|Facing the Possibility of Incapacity
Incapacity means that you are either mentally or physically
unable to take care of yourself or your day-to-day affairs. Incapacity can
result from serious physical injury, mental or physical illness,
advancing age, and alcohol or drug abuse.
Incapacity can strike anyone at anytime
Even with today's medical miracles, it's a real possibility
that you or your spouse could become incapable of handling your own medical or
financial affairs. A serious illness or accident can happen suddenly at any
age. Advancing age can bring senility, Alzheimer's disease, or other ailments
that affect your ability to make sound decisions about your health, or to pay
your bills, write checks, make deposits, sell assets, or otherwise conduct your
Planning ahead can ensure that your wishes are carried
Designating one or more individuals to act on your behalf
can help ensure that your wishes are carried out if you become incapacitated.
Otherwise, a relative or friend must ask the court to appoint a guardian for
you, a public procedure that can be emotionally draining, time consuming, and
expensive. An attorney can help you prepare legal documents that will give
individuals you trust the authority to manage your affairs.
Managing medical decisions with a living will, durable
power of attorney for health care, or Do Not Resuscitate order
If you do not authorize someone to make medical decisions
for you, medical care providers must prolong your life using artificial means,
if necessary. With today's modern technology, physicians can sustain you for
days and weeks (if not months or even years). If you wish to avoid this, you
must have an advance medical directive. You may find that one, two, or all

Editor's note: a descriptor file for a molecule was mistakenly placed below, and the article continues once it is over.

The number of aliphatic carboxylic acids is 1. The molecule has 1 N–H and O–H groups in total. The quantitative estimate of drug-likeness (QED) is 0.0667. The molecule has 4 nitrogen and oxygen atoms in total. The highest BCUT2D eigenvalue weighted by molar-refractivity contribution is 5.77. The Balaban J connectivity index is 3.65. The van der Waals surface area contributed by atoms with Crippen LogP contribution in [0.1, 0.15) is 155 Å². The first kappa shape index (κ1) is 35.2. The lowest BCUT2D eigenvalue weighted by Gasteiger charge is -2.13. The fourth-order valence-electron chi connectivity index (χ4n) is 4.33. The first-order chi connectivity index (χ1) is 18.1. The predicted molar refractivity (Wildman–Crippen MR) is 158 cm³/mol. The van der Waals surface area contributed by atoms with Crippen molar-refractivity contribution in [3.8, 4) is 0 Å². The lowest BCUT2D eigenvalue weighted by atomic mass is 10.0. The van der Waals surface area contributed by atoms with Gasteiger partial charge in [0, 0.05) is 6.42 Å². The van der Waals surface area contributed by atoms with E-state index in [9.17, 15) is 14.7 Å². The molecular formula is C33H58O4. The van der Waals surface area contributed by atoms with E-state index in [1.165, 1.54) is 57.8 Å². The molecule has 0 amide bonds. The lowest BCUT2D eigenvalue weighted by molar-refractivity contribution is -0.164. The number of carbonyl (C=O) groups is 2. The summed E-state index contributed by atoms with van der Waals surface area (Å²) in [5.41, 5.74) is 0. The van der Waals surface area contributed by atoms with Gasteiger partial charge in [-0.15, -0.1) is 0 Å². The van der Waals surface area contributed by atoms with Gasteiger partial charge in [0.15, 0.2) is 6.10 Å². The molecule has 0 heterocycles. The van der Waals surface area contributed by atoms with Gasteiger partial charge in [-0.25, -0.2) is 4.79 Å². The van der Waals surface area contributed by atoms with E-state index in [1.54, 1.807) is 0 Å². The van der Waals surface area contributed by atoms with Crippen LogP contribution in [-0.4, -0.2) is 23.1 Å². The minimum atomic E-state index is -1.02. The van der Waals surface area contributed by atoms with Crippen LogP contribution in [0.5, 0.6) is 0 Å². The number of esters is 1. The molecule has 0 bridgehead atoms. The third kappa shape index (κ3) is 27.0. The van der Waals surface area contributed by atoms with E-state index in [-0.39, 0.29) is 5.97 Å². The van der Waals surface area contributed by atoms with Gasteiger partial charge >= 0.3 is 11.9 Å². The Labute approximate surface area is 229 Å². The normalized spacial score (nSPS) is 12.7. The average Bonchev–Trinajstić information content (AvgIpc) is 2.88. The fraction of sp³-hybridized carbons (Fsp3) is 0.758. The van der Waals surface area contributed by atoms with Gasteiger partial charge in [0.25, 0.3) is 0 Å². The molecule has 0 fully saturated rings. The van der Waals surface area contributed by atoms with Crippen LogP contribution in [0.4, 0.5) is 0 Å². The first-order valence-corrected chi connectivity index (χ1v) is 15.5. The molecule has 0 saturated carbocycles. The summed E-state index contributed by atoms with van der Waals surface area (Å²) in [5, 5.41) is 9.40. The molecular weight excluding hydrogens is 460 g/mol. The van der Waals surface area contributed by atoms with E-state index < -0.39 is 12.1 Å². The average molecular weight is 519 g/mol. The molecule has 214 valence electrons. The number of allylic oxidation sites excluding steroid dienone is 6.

three types of advance medical directives are necessary to carry out all of
your wishes for medical treatment (make sure all documents are consistent).
A living will allows you to approve or decline certain types
of medical care, even if you will die as a result of the choice. However, in
most states, living wills take effect only under certain circumstances, such as
terminal injury or illness. Generally, one can be used only to decline medical
treatment that "serves only to postpone the moment of death." Even in states
that do not allow living wills, you might want to have one anyway to serve as
evidence of your wishes.
A durable power of attorney for health care (known as a
health-care proxy in some states) allows you to appoint a representative to
make medical decisions for you. You decide how much power your representative
A Do Not Resuscitate order (DNR) is a doctor's order that
tells all other medical personnel not to perform CPR if you go into cardiac
arrest. There are two types of DNRs. One is effective only while you are
hospitalized. The other is used while you are outside the hospital.
Managing your property with a living trust, durable
power of attorney, or joint ownership
putting in place at least one of the following options
to help protect your property in the event you become incapacitated.
You can transfer ownership of your property to a revocable
living trust. You name yourself as trustee and retain complete control over
your affairs as long as you retain capacity. If you become incapacitated, your
successor trustee (the person you named to run the trust if you can't)
automatically steps in and takes over the management of your property. A living
trust can survive your death, but it can be expensive to maintain and
A durable power of attorney (DPOA) allows you to authorize
someone else to act on your behalf. There are two types of DPOAs: an immediate
DPOA, which is effective immediately, and a springing DPOA, which is not
effective until you have become incapacitated. A DPOA should be fairly simple
and inexpensive to implement. It also ends at your death. A springing DPOA is
not permitted in some states, so you'll want to check with an attorney.
Another option is to hold your property in concert with
others. This arrangement may allow someone else to have immediate access to the
property and to use it to meet your needs. Joint ownership is simple and
inexpensive to implement. However, there are some disadvantages to the joint
ownership arrangement. Some examples include (1) your co-owner has immediate
access to your property, (2) you lack the ability to direct the co-owner to use
the property for your benefit, (3) naming someone who is not your spouse as
co-owner may trigger gift tax consequences, and (4) if you die before the other
joint owner(s), your property interests will pass to the other owner(s) without
regard to your own intentions, which may be different.